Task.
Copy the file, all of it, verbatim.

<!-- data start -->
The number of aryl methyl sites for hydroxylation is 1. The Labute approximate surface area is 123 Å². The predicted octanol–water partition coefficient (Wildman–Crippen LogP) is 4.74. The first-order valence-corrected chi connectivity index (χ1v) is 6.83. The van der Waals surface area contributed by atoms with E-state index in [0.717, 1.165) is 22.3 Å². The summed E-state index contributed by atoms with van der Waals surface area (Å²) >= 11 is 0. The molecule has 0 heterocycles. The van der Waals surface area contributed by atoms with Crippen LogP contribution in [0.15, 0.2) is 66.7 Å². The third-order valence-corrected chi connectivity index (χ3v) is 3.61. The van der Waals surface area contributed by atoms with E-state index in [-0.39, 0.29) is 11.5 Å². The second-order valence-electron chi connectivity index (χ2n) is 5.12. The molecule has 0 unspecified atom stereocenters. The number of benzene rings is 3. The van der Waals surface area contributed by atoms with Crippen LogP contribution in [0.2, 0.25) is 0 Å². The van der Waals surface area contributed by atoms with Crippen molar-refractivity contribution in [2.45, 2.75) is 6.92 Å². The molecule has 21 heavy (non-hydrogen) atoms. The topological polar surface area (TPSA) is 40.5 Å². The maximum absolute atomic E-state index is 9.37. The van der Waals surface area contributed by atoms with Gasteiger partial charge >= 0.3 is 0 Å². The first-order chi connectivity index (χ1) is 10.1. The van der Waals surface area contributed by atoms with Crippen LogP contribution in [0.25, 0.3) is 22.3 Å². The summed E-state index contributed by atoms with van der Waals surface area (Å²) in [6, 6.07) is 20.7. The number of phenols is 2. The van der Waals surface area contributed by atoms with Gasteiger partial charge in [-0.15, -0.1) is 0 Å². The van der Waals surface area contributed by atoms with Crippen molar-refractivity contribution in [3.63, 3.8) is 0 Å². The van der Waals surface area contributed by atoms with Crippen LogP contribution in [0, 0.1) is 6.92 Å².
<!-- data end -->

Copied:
The number of aryl methyl sites for hydroxylation is 1. The Labute approximate surface area is 123 Å². The predicted octanol–water partition coefficient (Wildman–Crippen LogP) is 4.74. The first-order valence-corrected chi connectivity index (χ1v) is 6.83. The van der Waals surface area contributed by atoms with E-state index in [0.717, 1.165) is 22.3 Å². The summed E-state index contributed by atoms with van der Waals surface area (Å²) >= 11 is 0. The molecule has 0 heterocycles. The van der Waals surface area contributed by atoms with Crippen LogP contribution in [0.15, 0.2) is 66.7 Å². The third-order valence-corrected chi connectivity index (χ3v) is 3.61. The van der Waals surface area contributed by atoms with E-state index in [-0.39, 0.29) is 11.5 Å². The second-order valence-electron chi connectivity index (χ2n) is 5.12. The molecule has 0 unspecified atom stereocenters. The number of benzene rings is 3. The van der Waals surface area contributed by atoms with Crippen LogP contribution in [0.2, 0.25) is 0 Å². The van der Waals surface area contributed by atoms with Crippen molar-refractivity contribution in [2.45, 2.75) is 6.92 Å². The molecule has 21 heavy (non-hydrogen) atoms. The topological polar surface area (TPSA) is 40.5 Å². The maximum absolute atomic E-state index is 9.37. The van der Waals surface area contributed by atoms with Gasteiger partial charge >= 0.3 is 0 Å². The first-order chi connectivity index (χ1) is 10.1. The van der Waals surface area contributed by atoms with Crippen LogP contribution in [0.25, 0.3) is 22.3 Å². The summed E-state index contributed by atoms with van der Waals surface area (Å²) in [6, 6.07) is 20.7. The number of phenols is 2. The van der Waals surface area contributed by atoms with Gasteiger partial charge in [-0.15, -0.1) is 0 Å². The van der Waals surface area contributed by atoms with Crippen molar-refractivity contribution in [3.63, 3.8) is 0 Å². The van der Waals surface area contributed by atoms with Crippen LogP contribution in [0, 0.1) is 6.92 Å².